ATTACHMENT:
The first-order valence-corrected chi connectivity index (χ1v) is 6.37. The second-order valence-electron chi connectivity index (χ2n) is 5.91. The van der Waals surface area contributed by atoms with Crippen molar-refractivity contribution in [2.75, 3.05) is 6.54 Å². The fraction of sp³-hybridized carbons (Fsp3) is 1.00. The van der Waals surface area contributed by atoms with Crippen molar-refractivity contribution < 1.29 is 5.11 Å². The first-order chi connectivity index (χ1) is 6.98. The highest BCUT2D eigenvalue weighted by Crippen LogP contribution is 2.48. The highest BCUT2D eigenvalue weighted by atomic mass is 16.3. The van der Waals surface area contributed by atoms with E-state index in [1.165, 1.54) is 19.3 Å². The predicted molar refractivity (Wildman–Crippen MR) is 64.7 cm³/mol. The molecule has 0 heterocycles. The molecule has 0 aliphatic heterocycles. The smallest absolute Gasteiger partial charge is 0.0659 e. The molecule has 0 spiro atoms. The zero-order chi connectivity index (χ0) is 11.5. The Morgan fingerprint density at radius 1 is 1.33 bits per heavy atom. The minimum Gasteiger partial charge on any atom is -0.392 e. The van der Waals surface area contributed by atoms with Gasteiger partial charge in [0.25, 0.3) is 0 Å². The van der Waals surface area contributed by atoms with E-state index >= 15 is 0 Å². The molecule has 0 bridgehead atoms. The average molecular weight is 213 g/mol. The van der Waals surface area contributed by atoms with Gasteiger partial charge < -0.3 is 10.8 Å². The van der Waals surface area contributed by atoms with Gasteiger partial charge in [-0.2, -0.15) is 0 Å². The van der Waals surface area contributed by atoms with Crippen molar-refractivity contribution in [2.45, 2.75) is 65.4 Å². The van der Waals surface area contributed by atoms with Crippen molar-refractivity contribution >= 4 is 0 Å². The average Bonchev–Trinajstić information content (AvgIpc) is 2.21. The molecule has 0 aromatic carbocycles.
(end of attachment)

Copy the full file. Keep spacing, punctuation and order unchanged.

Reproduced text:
The first-order valence-corrected chi connectivity index (χ1v) is 6.37. The second-order valence-electron chi connectivity index (χ2n) is 5.91. The van der Waals surface area contributed by atoms with Crippen molar-refractivity contribution in [2.75, 3.05) is 6.54 Å². The fraction of sp³-hybridized carbons (Fsp3) is 1.00. The van der Waals surface area contributed by atoms with Crippen molar-refractivity contribution < 1.29 is 5.11 Å². The first-order chi connectivity index (χ1) is 6.98. The highest BCUT2D eigenvalue weighted by Crippen LogP contribution is 2.48. The highest BCUT2D eigenvalue weighted by atomic mass is 16.3. The van der Waals surface area contributed by atoms with E-state index in [1.165, 1.54) is 19.3 Å². The predicted molar refractivity (Wildman–Crippen MR) is 64.7 cm³/mol. The molecule has 0 heterocycles. The molecule has 0 aliphatic heterocycles. The smallest absolute Gasteiger partial charge is 0.0659 e. The molecule has 0 spiro atoms. The zero-order chi connectivity index (χ0) is 11.5. The Morgan fingerprint density at radius 1 is 1.33 bits per heavy atom. The minimum Gasteiger partial charge on any atom is -0.392 e. The van der Waals surface area contributed by atoms with Gasteiger partial charge in [0.25, 0.3) is 0 Å². The van der Waals surface area contributed by atoms with E-state index >= 15 is 0 Å². The molecule has 0 bridgehead atoms. The average molecular weight is 213 g/mol. The van der Waals surface area contributed by atoms with Gasteiger partial charge < -0.3 is 10.8 Å². The van der Waals surface area contributed by atoms with Gasteiger partial charge in [-0.2, -0.15) is 0 Å². The van der Waals surface area contributed by atoms with Crippen molar-refractivity contribution in [2.45, 2.75) is 65.4 Å². The van der Waals surface area contributed by atoms with Crippen molar-refractivity contribution >= 4 is 0 Å². The average Bonchev–Trinajstić information content (AvgIpc) is 2.21. The molecule has 0 aromatic carbocycles.